Author + information
- Anil K. Pareek, MD,
- Franz H. Messerli, MD∗ ( and )
- Nitin B. Chandurkar, MPharma
- ↵∗Division of Cardiology, Mount Sinai Health Medical Center, Icahn School of Medicine, 1 Gustave L. Levy Place, New York, New York 10029
We thank Dr. Tschanz and colleagues for their interest in our paper (1) and agree that adherence problems in randomized controlled trials often lead to untestable assumptions about treatment groups. The intention-to-treat analysis is more likely to yield a type 2 error (i.e., to find no difference between treatment groups). Hence, it is important to understand the impact of protocol violations on the primary outcome measure. In our study, we had 6 cases of protocol violations, 2 in each treatment arm. Two protocol violation case subjects from the chlorthalidone group completed the study until the baseline visit, whereas the remaining 4 patients from the hydrochlorothiazide and hydrochlorothiazide-CR groups completed the study through week 4. None of the protocol violations, irrespective of the treatment they received, were likely to have had an impact on the primary outcome measure of the study.
To justify our point, we reanalyzed the reported parameters for all randomized patients who had no protocol violation (n = 48) (Table 1). Regarding the concern about fewer patients completing the study, we wish to state that the primary outcome measure of this study was to assess change in mean 24-h ambulatory systolic blood pressure (SBP) and diastolic blood pressure (DBP) from baseline to week 4 and week 12. Because the maximum fall in blood pressure (BP) occurred within the first 4 weeks of therapy, the 3 treatment arms can also be compared at week 4.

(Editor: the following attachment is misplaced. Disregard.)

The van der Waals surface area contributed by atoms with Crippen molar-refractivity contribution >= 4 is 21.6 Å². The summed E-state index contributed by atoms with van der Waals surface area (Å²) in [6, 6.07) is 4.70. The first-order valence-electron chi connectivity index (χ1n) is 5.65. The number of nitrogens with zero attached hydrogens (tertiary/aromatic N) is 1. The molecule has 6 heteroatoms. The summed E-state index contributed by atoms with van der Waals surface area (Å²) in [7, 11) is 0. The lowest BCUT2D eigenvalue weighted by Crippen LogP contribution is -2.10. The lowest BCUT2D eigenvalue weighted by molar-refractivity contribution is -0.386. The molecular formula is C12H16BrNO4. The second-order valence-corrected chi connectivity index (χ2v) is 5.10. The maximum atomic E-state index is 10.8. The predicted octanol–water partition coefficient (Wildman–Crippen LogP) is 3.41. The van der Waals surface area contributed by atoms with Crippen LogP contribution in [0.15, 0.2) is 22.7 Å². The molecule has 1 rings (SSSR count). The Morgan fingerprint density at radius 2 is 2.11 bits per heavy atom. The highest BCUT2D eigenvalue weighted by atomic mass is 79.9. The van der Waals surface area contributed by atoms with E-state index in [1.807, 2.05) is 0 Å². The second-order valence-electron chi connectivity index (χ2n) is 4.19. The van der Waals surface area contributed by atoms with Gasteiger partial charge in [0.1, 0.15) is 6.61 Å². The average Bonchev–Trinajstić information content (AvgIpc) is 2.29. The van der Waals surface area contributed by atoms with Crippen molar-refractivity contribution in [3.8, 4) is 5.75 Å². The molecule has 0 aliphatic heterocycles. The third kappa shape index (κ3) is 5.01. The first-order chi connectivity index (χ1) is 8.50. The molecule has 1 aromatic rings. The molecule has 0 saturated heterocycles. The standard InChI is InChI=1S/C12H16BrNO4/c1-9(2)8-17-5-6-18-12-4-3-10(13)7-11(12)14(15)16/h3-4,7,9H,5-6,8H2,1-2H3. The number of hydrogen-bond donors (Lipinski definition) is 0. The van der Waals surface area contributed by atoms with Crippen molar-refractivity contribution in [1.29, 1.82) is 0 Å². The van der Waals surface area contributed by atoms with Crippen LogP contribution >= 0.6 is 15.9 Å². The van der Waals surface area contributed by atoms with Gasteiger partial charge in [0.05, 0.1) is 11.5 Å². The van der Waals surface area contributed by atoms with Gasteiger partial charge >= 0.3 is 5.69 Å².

Hence, we also analyzed the data for patients who completed the study until week 4 without any protocol violation (n = 39), assuming the trial was terminated at week 4. Patients treated with chlorthalidone showed a significant reduction in 24-h ambulatory, daytime, and nighttime SBP and DBP at week 4 and week 12. No such significant reduction was observed in patients treated with hydrochlorothiazide, except for a reduction in daytime SBP at week 12. The mean 24-h SBP at week 4 and week 12, mean daytime SBP at week 12, and mean nighttime SBP at week 4 were significantly lower in patients treated with chlorthalidone than in those treated with hydrochlorothiazide. In contrast to hydrochlorothiazide, hydrochlorothiazide-CR showed a significant reduction in 24-h ambulatory BP, daytime BP, and nighttime BP at week 4 and week 12. Thus, it is evident that treatment with chlorthalidone 6.25 mg resulted in a statistically significant reduction in mean 24-h ambulatory BP, daytime BP, and nighttime BP.
We conclude that after analyzing the data in various ways, the principal findings of the study remain unchanged: Chlorthalidone at a very low dose of 6.25 mg is more effective than hydrochlorothiazide 12.5 mg in reducing daytime, nighttime, and 24-h ambulatory BP at week 4 and week 12.
Please note: Dr. Messerli is a consultant for or has consultant/advisory relationships with Daiichi-Sankyo, Pfizer, Takeda, Abbott, AbbVie, Servier, Medtronic, Ipca Laboratories, and Menarini. Dr. Pareek and Mr. Chandurkar are employees of Ipca Laboratories Limited, Mumbai, India.
- American College of Cardiology Foundation